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Winter Cycling Don't let snow and ice discourage you this winter. The key element to year-round cycling is proper attire! Check out this winter cycling forum to chat with other ice bike fanatics.

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Old 09-08-12, 04:30 PM   #1
fonfa
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Just moved from Brazil to Canada, need help choosing a bike for the upcoming winter!

Hello there!

I just moved to Montréal for a new job and would like to get a new bike, since I left my good one back in Brazil (heard that the bike thefts are crazy around here)!
I'd like something cheap, a beater that won't make me so upset if it gets stolen, and doesn't need to last more than 3 years since I don't plan on taking it back home. I also was thinking about a single speed or fixed gear (or flip-flop), so it means less parts to gather slush and all that crap.

So, I've been looking around a bit and those two models caught my attention:

http://www.norco.com/bikes/urban/urban-lifestyle/heart/ ($360+tax)
http://www.louisgarneau.com/ca-en/pr...id/ZONE_1_BIKE ($260+tax)

The Zone 1 looks like a great deal for its price, I guess I'd just have to swap those tires for studded ones and get fenders. The Norco Heart comes with skinny treaded tires, which a fixie winter rider told me it's more than enough to handle the winter in Montréal.

So, any thoughts on this?
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Old 09-08-12, 07:30 PM   #2
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I would not buy a new bike for winter use. In the winter the roads are covered with salty slush, and the salt gets everywhere and ruins the bike. The best thing to get is an old rigid mountain bike or '10-speed' road bike, put on mud guards or fenders, and narrow knobby or studded tires.

Singlespeeds are fine if you don't have any hills to climb, and gear mechanisms can get gunked up and stop working in some conditions.

Of the two bikes you linked, I really liked the Garneau. I think the disc brakes make it a better winter bike.
Get a set of full-wrap fenders for it. You can probably get some that match the bike nicely.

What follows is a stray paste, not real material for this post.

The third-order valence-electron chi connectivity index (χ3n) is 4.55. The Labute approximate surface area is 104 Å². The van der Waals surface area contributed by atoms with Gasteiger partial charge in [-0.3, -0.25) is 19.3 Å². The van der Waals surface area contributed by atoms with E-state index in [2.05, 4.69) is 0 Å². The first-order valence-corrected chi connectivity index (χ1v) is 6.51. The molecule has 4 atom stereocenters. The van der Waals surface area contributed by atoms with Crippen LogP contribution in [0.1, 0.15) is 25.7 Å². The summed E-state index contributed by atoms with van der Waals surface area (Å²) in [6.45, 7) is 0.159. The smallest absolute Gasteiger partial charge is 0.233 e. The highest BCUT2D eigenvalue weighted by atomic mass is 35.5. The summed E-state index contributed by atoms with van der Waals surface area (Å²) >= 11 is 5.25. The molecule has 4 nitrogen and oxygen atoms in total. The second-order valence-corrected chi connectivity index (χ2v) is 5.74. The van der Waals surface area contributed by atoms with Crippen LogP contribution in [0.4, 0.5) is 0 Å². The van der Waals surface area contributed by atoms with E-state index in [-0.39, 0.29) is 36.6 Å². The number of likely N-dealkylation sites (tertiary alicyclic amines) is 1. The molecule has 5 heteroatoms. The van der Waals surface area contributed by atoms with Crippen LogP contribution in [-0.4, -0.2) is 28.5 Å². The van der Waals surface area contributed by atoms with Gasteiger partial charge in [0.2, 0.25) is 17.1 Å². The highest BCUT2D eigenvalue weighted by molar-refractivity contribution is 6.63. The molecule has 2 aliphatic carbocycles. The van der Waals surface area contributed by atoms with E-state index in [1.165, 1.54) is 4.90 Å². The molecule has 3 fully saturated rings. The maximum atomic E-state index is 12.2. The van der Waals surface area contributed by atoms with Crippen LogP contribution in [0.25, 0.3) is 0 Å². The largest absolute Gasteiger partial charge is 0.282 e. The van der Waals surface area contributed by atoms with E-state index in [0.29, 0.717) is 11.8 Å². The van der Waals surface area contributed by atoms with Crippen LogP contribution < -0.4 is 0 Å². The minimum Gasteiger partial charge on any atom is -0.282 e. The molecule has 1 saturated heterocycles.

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Old 09-10-12, 05:46 PM   #3
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local classified ads like kijiji or craigslist (no idea what's popular in MTL) have a lot of bike listings I'm sure. pick one from there.

PS
why leave a beautiful country?
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Old 09-10-12, 05:52 PM   #4
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If you are going to use the bike year round it might be a good idea to pick up a mtn bike. I would go with trek or giant or you can look on line for a mtn bike in the 500 dollar range. I bought my bike in summer so by the time it was winter it was used. I had to replace the front and rear cassette last year but but be smart when you go to get them replaced because all you might need is a new chain after you get the skipping.

Keep the bike in the same temps during winter. Changeing the temps from warm to cold can weaken your frame.
You can but wide tires on in the winter and skinny tires on in the summer.
clean you bike after you ride with a brush and some good chain cleaner.
I use a trek 3700 year round. I loved that bike but I had to leave it behind when I moved to indiana from wisconsin.

good luck
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Old 09-10-12, 10:23 PM   #5
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Don't get wide tires in the winter - narrow tires are better for riding in the city when snow will be slushy and soft from the salt put down by the city. Wide tires tend to float on top of the slush while narrower tires cut through and ride on the pavement underneath.
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Old 09-11-12, 08:32 PM   #6
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Quote:
Originally Posted by LarDasse74 View Post
Don't get wide tires in the winter - narrow tires are better for riding in the city when snow will be slushy and soft from the salt put down by the city. Wide tires tend to float on top of the slush while narrower tires cut through and ride on the pavement underneath.
I agree. The only time wide tires have an advantage is on bike paths that don't have the snow cleared. If a lot of mountain bikes are packing it down, narrower tires will sometimes sink in. That makes for difficult pedaling.

But for street and roads narrow tires are a lot less work.

My ideal tire is 700 - 32, or 27 x 1 1/4. The cheap old 27 inch tires used to have a nice amount of tread on them. I never had to bother with changing them, they were good for winter and summer. I got an expensive one and it was too slick for winter.
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Old 09-11-12, 08:48 PM   #7
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I agree. The only time wide tires have an advantage is on bike paths that don't have the snow cleared. If a lot of mountain bikes are packing it down, narrower tires will sometimes sink in. That makes for difficult pedaling.

But for street and roads narrow tires are a lot less work.

My ideal tire is 700 - 32, or 27 x 1 1/4. The cheap old 27 inch tires used to have a nice amount of tread on them. I never had to bother with changing them, they were good for winter and summer. I got an expensive one and it was too slick for winter.
Hybrid tires about 35mm or 1.5 inches wide are generally good. Narrower is fine, but I wouldn't recommend going any wider.
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